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Fig. 2 | Parasites & Vectors

Fig. 2

From: The scale affects our view on the identification and distribution of microbial communities in ticks

Fig. 2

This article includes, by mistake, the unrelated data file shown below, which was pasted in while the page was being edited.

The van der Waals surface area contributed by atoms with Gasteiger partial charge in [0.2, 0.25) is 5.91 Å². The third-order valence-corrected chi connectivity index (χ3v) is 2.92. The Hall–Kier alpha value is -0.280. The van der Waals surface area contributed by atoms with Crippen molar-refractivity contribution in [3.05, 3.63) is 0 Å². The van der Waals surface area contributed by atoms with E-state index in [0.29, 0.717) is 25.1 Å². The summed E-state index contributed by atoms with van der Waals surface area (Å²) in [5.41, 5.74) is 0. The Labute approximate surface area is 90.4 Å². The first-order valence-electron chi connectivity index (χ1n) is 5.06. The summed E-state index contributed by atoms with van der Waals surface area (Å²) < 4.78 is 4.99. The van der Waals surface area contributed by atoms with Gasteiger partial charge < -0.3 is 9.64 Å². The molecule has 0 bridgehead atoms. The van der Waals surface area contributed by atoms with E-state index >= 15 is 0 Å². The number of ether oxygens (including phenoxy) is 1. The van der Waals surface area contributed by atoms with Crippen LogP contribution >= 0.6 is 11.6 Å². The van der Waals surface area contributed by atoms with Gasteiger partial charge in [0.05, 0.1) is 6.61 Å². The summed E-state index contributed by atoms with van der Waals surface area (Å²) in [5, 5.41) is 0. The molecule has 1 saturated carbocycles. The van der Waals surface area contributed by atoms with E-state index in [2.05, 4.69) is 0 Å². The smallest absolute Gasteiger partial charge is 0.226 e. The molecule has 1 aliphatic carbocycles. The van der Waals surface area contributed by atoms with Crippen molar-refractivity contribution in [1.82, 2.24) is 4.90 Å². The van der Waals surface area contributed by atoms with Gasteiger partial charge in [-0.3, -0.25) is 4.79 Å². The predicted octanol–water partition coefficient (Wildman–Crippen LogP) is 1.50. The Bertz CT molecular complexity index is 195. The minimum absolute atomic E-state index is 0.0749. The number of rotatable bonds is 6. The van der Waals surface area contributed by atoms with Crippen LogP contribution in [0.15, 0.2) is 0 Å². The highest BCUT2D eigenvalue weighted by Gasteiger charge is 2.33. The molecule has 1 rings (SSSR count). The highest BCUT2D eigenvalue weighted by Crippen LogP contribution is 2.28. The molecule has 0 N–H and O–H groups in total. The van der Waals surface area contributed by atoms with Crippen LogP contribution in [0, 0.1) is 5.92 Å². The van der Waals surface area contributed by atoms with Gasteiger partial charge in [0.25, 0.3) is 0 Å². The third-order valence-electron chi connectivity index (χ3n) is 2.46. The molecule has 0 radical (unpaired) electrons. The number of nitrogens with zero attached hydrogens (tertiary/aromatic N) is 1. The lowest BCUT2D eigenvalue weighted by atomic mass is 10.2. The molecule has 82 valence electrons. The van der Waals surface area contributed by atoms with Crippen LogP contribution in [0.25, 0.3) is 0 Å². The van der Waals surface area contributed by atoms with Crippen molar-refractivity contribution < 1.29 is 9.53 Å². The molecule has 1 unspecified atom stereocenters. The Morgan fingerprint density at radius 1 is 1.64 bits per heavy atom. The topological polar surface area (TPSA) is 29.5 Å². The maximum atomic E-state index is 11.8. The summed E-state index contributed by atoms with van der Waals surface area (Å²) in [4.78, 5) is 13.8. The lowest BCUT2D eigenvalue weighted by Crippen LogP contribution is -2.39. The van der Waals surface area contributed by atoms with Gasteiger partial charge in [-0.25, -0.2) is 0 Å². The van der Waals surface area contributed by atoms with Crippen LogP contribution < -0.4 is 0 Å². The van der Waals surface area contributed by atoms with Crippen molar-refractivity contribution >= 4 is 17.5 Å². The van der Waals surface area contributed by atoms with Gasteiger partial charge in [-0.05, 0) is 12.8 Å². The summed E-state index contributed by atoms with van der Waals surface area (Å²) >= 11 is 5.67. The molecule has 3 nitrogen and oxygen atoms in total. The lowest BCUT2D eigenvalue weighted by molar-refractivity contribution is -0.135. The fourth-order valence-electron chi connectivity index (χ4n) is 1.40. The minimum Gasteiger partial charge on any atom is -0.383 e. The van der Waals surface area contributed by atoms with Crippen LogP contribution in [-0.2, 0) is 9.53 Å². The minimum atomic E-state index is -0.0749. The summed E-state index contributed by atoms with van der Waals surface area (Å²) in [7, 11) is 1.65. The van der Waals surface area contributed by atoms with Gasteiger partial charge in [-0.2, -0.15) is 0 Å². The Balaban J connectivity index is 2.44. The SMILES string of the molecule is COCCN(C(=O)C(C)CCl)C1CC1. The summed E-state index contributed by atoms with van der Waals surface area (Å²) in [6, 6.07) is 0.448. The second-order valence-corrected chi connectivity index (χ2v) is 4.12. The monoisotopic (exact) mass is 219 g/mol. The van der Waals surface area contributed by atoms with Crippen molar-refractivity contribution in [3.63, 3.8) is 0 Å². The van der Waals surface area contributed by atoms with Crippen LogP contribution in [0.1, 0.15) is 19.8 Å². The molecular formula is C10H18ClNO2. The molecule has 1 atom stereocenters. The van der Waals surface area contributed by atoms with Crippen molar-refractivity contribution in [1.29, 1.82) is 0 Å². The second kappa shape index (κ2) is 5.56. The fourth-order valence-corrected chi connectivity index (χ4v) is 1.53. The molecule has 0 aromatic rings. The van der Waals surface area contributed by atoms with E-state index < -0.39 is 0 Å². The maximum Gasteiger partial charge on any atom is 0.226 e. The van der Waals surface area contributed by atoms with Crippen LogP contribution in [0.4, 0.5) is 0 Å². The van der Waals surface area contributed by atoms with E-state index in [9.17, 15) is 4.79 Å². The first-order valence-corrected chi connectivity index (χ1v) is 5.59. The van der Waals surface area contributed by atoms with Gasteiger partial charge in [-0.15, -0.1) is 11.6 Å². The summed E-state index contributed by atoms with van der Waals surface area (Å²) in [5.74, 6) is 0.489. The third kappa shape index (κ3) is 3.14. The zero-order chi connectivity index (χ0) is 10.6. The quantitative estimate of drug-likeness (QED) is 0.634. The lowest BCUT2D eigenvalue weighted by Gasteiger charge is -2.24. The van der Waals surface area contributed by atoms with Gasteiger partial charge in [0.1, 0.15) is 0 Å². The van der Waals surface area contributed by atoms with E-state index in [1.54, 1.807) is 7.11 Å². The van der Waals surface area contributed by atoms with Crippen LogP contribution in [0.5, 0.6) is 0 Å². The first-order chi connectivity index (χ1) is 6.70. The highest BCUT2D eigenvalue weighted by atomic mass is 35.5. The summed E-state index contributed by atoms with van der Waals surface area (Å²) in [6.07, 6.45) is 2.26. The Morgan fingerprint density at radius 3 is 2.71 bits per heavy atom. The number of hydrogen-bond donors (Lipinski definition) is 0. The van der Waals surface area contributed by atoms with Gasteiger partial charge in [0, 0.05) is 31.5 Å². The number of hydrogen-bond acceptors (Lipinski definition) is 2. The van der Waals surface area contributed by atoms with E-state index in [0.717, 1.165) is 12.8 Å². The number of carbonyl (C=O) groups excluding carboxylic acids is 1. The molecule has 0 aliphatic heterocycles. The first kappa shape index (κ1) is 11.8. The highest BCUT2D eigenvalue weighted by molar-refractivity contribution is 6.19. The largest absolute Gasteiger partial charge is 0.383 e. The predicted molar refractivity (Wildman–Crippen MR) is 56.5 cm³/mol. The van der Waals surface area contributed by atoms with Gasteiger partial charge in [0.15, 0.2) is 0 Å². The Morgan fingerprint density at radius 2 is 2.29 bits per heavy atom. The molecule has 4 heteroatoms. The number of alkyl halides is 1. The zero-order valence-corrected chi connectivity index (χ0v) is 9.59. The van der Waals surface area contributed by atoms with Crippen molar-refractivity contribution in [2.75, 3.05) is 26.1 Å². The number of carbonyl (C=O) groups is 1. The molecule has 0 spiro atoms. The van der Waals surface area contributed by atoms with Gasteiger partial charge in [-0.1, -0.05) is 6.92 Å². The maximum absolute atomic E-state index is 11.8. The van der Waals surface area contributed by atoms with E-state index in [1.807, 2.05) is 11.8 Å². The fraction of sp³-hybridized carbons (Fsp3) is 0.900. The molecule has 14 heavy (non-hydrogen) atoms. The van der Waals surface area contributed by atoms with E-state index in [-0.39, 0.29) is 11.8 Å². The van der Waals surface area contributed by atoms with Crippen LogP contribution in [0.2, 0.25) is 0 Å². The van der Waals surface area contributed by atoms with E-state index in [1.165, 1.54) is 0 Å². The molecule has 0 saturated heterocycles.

The time scale may affect the composition of tick microbiome. The illustration schematically represents the seasonal and inter-year variations of a hypothetical population of ticks. The different stages of a tick species have different inter-year densities and a variable seasonality in the same territory that is mainly caused by climate factors. The three stages of the tick may coexist at the same time and at the same habitat patch, and their dynamics (as lines in the figure) may differ from year to year. According to the moment of the year and the host availability, ticks can exploit different species of hosts, resulting in an “exchange” of bacteria obtained from blood meal that may be incorporated into the gut microbiome of the ticks. While immature stages may feed on small vertebrates, large ungulates can also support large numbers of immatures and adults. This adds variability to the microbiome because the seasonality is different each year. Climate shapes these patterns and host availability is different at different moments of the year. The X-axis represents three years and the Y-axis indicates tick density (hypothetical values). Silhouettes of vertebrates and ticks are merely illustrative and do not represent a specific vertebrate or tick stage

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